The camera to tripod connection is another area not to be overlooked. Most tripods, even some otherwise excellent ball heads connect to the camera via the insecure 1/4-20 threaded connector found on the bottom of every camera. This small threaded attachment and the myriad of quick connect plate options based upon it simply doesn’t have what it takes to hold your camera securely. When I got frustrated with my camera wiggling around on my tripod I started searching for a solution. What I found is referred to as an Arca-Swiss style clamp. It is a substantial 2 inch plus wide clamp that grabs a corresponding plate connected to the camera body with interlocking dovetail joints. The real benefit of this design is not realized until you pair it with a dedicated camera plate designed to wrap around your camera in such a manner that it becomes impossible for it to twist. Granted, it isn’t a cheap system, but the finished result is so secure and enjoyable with which to work, that the expense will soon be forgotten and you will never look at your tripod the same ever again.

Ball Head, Arca-Swiss, Tripod, Nikon 70-200, Secure, Anti-Twist

Arca-Swiss “plate” for telephoto lenses with a tripod foot.

For longer telephoto lenses that include a tripod foot, there are accessory plates designed to lock onto the base of lens foot in such a manner that they simply cannot twist. The result is a secure connection that you will absolutely love.


Tripod, Carbon Fiber, Induro

Carbon Fiber Leg set

On to the legs! The legs are Carbon Fiber, which has several benefits. They don’t get as cold as Aluminum, which after the winter we just experienced is a significant benefit. They are about 35% lighter than Aluminum without sacrificing any rigidity or strength. One major factor to look at when selecting a set of legs is the number of leg sections. The more leg sections typically the smaller the tripod can collapse down for travel. Three leg sections are very common, but result in a slightly longer tripod which can be difficult to fit into luggage for air travel. I went with a carbon-fiber 4 leg section model that offers a nice balance of compact size, light weight yet still opens to a very comfortable working height.

Induro, Tripod, Ball Head, night photography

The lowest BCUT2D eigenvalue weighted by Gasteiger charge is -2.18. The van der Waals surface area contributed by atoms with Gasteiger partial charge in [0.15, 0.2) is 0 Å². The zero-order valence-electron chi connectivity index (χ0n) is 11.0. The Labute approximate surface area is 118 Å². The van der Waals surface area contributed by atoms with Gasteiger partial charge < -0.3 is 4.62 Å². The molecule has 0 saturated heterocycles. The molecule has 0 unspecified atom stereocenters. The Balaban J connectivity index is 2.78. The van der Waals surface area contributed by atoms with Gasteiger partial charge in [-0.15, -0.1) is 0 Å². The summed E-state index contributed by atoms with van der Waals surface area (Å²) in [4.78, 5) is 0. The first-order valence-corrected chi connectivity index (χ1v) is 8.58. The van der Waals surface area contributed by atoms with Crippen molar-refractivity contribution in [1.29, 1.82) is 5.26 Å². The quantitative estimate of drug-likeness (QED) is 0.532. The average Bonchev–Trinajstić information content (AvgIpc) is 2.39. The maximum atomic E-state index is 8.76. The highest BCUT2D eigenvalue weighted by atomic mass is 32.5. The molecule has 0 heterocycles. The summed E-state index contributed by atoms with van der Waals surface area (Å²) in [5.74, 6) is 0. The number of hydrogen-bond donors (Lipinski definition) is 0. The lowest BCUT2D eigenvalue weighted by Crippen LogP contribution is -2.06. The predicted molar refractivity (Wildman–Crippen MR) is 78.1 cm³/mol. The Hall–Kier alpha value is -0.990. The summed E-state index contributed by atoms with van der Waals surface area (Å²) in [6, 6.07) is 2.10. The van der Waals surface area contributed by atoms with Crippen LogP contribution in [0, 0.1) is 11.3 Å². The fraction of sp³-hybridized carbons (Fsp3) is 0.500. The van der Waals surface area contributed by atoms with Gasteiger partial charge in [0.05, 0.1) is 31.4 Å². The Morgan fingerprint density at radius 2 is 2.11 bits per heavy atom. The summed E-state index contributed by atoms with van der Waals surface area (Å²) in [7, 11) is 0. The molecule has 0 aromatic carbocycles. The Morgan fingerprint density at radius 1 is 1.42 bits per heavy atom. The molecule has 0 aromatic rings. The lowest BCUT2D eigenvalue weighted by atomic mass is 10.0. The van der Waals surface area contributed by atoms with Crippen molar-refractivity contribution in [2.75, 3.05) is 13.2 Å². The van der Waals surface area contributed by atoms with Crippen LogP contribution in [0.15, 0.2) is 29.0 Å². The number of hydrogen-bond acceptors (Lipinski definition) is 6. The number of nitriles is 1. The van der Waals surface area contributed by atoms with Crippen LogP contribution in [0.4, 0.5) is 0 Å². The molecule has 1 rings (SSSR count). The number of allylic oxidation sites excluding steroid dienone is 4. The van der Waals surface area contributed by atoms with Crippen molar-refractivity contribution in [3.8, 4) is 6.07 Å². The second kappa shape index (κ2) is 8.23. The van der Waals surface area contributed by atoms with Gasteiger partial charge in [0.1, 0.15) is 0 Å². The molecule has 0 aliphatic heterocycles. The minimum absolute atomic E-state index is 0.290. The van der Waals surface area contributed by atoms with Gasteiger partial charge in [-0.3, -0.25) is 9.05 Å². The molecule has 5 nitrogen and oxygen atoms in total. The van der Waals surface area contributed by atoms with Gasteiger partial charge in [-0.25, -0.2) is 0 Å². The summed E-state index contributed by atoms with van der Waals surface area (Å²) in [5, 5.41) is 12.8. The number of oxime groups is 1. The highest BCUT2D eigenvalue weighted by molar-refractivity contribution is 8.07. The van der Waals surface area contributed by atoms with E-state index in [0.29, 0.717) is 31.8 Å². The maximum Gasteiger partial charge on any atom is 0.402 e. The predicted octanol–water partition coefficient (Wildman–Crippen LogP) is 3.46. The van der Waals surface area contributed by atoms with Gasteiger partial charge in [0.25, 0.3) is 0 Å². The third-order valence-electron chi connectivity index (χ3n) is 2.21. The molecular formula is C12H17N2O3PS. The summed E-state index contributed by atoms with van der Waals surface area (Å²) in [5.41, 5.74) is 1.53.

Induro BH1 – A capable ball head, and perfect companion to the superb Induro Carbon Fiber leg set.

Induro currently has a rebate on their high end carbon fiber tripod legs. I worked out a deal with a contact of mine and purchased 5 tripods and heads. I don’t foresee myself getting into the tripod business on a regular basis, but while the special was running I decided to try a few. A lot of people ask me what tripod to buy, so now I have a very nice option for them on-hand.

The legs are typically $395, and the head is another $160. With the rebate ($100 off) I am able to offer the assembled combination for $455 plus tax for a total of $482.30 If you are interested in obtaining one of the five please contact me.


Buying and using a Tripod

I bought my first tripod in 1979, and I sold it a few months later. Why? Simple it was poorly designed and made my life harder not easier. I have since bought numerous tripods for different purposes. This is the first in what will be several posts regarding tripods.

Night Photography at the Birmingham Carnival

Night Photography at the Birmingham Carnival

The image above is made possible by shooting with a sturdy tripod. To get the movement in the image, the exposure had to last for several seconds. I enjoy shooting from my various tripods, but I have spent a lot of time and a fair amount of money assembling the right tripod for the job. I instruct at workshops very frequently, and the single biggest problem I see workshop participants dealing with is bad tripods.

High Dynamic Range Image

High Dynamic Range image from Smokep Mountain N.P.